Mar. 12, 2003 A new medication could help most people with peanut allergies avoid life-threatening allergic reactions, according to a report in the March 14 issue of the New England Journal of Medicine. A research team led by Donald Leung, M.D., Ph.D. of National Jewish Medical and Research Center, and Hugh Sampson, M.D. of Mount Sinai School of Medicine, found that treatment with an anti-IgE antibody raised the average level at which study participants began reacting to peanuts from about half a peanut to almost nine peanuts. Researchers estimate that most of the 50-100 annual fatal reactions to peanuts occur after an allergic person accidentally eats the equivalent of just one to two nuts. The researchers also presented their findings March 10 in Denver at the annual meeting of the American Academy of Allergy, Asthma & Immunology IgE is the molecule that binds to a group of cells called mast cells, which then trigger the allergic response. Food allergy symptoms can range from nausea and itching to anaphylactic shock and death. TNX-901, the treatment used in this study, is a genetically engineered antibody made by Tanox Inc. that binds to the IgE molecule and prevents it from triggering the allergic response.
"Our results indicate that the anti-IgE antibody could become the first preventive medicine for peanut allergies," said Dr. Leung. "If future studies bear out this initial promise, anti-IgE could not only save lives, but help lift a cloud of fear that people with peanut allergies live under every time they eat."
Approximately 1.5 million people in the U.S. have peanut allergy, the leading cause of severe allergic reactions. Each year, thousands of people rush to hospital emergency rooms, and approximately 50 to 100 people die after accidentally eating peanuts. Strict avoidance is the only means of preventing an allergic reaction. But, that can be difficult to impossible, especially, since food labels do not always mention tiny amounts of peanuts that are found in some foods. An earlier study found that fatal reactions can occur after such difficult to avoid situations as eating a tuna sandwich made with a knife that had not been thoroughly cleaned after spreading peanut butter or eating cookies that were made on factory equipment that had earlier been used to make other cookies with peanuts. Existing medications, including epinephrine, antihistamines, bronchodilators, and charcoal pills, are taken only after the peanuts have been eaten and are not always effective.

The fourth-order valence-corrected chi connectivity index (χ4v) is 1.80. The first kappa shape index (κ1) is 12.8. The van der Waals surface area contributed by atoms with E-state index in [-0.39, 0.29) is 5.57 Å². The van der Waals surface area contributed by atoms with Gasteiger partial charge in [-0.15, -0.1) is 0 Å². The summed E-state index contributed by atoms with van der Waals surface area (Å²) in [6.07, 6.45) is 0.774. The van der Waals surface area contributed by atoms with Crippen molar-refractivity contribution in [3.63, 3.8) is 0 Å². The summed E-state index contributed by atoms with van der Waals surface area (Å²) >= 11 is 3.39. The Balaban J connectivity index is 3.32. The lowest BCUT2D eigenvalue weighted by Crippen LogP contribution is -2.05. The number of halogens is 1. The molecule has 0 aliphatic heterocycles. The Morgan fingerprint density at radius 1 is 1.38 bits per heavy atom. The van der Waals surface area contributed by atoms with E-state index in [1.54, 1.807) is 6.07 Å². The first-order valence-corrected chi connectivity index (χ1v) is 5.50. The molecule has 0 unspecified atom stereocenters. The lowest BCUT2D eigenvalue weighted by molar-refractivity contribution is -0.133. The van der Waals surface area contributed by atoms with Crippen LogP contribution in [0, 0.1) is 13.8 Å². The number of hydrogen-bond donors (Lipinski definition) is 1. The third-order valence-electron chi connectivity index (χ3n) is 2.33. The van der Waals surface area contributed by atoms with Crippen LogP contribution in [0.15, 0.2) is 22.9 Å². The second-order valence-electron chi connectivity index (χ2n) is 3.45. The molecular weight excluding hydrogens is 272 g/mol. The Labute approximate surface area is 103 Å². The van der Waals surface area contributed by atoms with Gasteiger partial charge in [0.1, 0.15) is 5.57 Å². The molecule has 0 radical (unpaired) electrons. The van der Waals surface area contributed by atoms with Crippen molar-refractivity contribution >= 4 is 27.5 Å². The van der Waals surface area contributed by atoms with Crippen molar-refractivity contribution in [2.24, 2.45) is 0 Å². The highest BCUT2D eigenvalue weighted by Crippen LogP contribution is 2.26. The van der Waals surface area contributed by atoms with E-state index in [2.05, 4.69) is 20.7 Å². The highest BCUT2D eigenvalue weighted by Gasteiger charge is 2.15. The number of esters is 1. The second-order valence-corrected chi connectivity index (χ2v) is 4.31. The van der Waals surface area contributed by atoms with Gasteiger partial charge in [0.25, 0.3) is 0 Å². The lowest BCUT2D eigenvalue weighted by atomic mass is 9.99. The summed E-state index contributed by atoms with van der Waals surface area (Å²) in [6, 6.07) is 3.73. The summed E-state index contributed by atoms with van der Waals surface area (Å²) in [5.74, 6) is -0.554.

"Anti-IgE therapy is not a cure for peanut allergy," said Dr. Sampson. "We believe that patients would have to continue the injections for the benefits to persist and they still would need to be careful about what they eat. But, because the amount they could consume without serious reaction would be greatly increased, the fear of accidental ingestion that detracts from quality of life for many patients would be eliminated. These are very promising results."
Blocking IgE is considered a major advance because it inhibits the allergic response at an earlier stage than other medicines, effectively stopping it before it begins. A slightly different anti-IgE molecule has shown promise in treating severe hay fever and asthma. In the current randomized, double-blinded, placebo-controlled study, 82 people ages 12 to 60 with severe peanut allergy were given four injections at monthly intervals of either a placebo or one of three doses (150 mg, 300 mg , or 450mg) of TNX-901. Before the trial began, each patient underwent an oral food challenge with increasing doses of peanut flour and a food challenge with a placebo to establish their sensitivity to peanuts. Patients were monitored closely during the challenges. Each challenge was halted and treatment begun as soon as a doctor determined that an allergic reaction had begun. Symptoms that commonly signaled an allergic reaction included nausea, abdominal pain, vomiting, throat or chest tightness, wheezing, itching, cough, and hives. Each patient's threshold sensitivity to peanuts was considered the amount of peanut flour consumed immediately before the challenge was stopped. TNX-901 was well tolerated with no significant side effects.
Blood levels of IgE were measured before the injections began and periodically throughout the test. Two to four weeks after the final injection, patients underwent one more food challenge with peanut flour.
TNX-901 raised patients' threshold sensitivity to peanut flour in a dose-responsive manner. The threshold sensitivity for patients receiving the largest dose (450 mg) of TNX-901 increased from an average of 177 mg to 2,805 mg. The average accidental ingestion is estimated to one to two peanuts or about 325 mg to 650 mg. Nearly a quarter of the patients receiving the highest dose of TNX-901 consumed 8,000 mg, or about 24 peanuts, with no reaction. Many patients still reacted to peanuts even after the injections. But on average, they could eat more peanuts without a reaction, and reacted less vigorously to the peanuts they did eat.
Other medical centers participating in the trial included Mayo Clinic in Rochester, MN; Arkansas Children's Hospital in Little Rock, AK; and Children's Hospital in Boston, MA.
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